Finding Folks To Push Your Buttons

Technology may be industry's best answer to the looming shortage of labor.

At Pack Expo 2002 there was plenty of talk about new products and machinery. The next logical thing to talk about was people.

Depending on whom you ask, there is either an abundance of qualified operators or too few. While many folks at Pack Expo were cautiously optimistic about 2003, no one said he would be hiring lots of people — at least not in the foreseeable future.

Those managers haven’t been paying attention. The bulk of the baby-boom generation are in their mid- to late-50s. The wave of their retirement will pound through the economy and, suddenly, people with the right job skills will be singing about heading for Surf City. According to the U.S. Census Bureau, by 2010 more than 82 million people in this country will be age 65 or older. It’s estimated that 76 million baby boomers will head for retirement while only 46 million of the neXt generation wait in the wings to step onto the stage. Experts who track this sort of demographic information estimate a shortfall of nearly six million workers by 2010. (The joker in the deck here is how many people put retirement plans on hold because their 401(k) programs have gone down the tubes? We don’t know.)

I asked people at Pack Expo about the employment situation. A solid number of managers mentioned improvements in technology as the way to make up for a lack of trained workers. Another group of folks predicted an increase in immigration would solve the problem, as it often has in the history of our country.

Both answers are little more than wishful thinking. Technology can do only so much. And who will service and sell the fancy new machines? For those who think immigration is the answer — well, they haven’t read the morning newspaper lately.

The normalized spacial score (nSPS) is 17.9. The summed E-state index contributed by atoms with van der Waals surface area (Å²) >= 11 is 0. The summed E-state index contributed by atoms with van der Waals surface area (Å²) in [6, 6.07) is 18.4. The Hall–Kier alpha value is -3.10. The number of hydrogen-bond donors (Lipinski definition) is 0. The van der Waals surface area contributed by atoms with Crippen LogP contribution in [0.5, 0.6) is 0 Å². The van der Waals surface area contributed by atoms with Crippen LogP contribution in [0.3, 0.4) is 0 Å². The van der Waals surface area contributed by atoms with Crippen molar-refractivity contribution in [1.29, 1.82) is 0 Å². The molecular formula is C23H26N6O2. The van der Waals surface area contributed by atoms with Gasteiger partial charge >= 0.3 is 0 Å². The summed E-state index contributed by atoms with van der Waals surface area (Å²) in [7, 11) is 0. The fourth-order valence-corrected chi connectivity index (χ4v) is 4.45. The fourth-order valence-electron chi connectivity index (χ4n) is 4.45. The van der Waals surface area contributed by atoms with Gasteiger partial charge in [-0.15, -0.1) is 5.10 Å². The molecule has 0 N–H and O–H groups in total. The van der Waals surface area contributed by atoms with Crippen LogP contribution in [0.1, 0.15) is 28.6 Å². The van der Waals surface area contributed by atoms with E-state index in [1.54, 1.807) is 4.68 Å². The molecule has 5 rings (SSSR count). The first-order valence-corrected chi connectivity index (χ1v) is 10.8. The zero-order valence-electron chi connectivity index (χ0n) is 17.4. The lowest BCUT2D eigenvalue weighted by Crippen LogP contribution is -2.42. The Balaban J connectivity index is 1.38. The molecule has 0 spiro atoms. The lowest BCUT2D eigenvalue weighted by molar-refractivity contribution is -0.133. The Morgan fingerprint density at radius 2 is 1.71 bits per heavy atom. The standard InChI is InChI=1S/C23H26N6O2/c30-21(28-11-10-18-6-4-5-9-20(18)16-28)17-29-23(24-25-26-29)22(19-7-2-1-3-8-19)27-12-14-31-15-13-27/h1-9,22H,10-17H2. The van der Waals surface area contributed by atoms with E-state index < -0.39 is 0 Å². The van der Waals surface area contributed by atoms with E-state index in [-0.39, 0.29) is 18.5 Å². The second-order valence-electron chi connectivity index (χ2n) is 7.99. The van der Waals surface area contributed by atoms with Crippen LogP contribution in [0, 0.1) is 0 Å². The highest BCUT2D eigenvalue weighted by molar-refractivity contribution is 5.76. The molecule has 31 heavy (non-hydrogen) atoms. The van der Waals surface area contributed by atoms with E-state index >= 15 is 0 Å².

I think the answer, or at least a large part of it, is education. Education is needed in specific skills and in broader areas such as communication, critical thinking and computer technology.

Trade associations such as the Packaging Machinery Manufacturers Institute (PMMI) and Material Handling Industry of America (MHIA) have a wealth of programs to educate people. In addition to the exclusive learning experiences offered at trade shows, professional associations have programs designed to recruit and attract new talent. While you can get a full lineup of various offerings at either organization’s Web site (pmmi.org or mhia.org), let me give you a few examples.

An estimated 20 percent of packaging machines have a conveyor on either the in-flow or out-flow end. Thus, PMMI offers a self-instructional course on the principles of operation and techniques used in conveying and unscrambling. The course teaches types and uses of conveyors, accumulators and unscrambling devices, and common maintenance and repair requirements. The association also has a self-instructional course on principles of operation and techniques used in palletizing and depalletizing. PMMI has courses on risk assessment and safety standards.

MHIA has a wealth of educational opportunities. One of its more recent offerings is the value-added sales education program, done in cooperation with the Material Handling Equipment Distributors Association. It’s a classic sales training course for prospective as well as current sales professionals.

The association has a catalog of industry-specific publications and education tools, ranging from equipment and applications, through general industry information. The catalog includes literature produced by its product sections, councils and affiliates, not available elsewhere.

The College-Industry Council on Material Handling Education is an independent organization that prepares information, teaching material and various events in support of material handling education and research. It’s composed of manufacturers, educators, distributors and anyone with a concern for education within this industry.

A survey by the National Association of Manufacturers indicates more than 80 percent of its member companies face a shortage of qualified workers. In the next decade this sector will need two million skilled employees. What are we going to do when the economy gets better?!

Clyde E. Witt, executive editor, [email protected]

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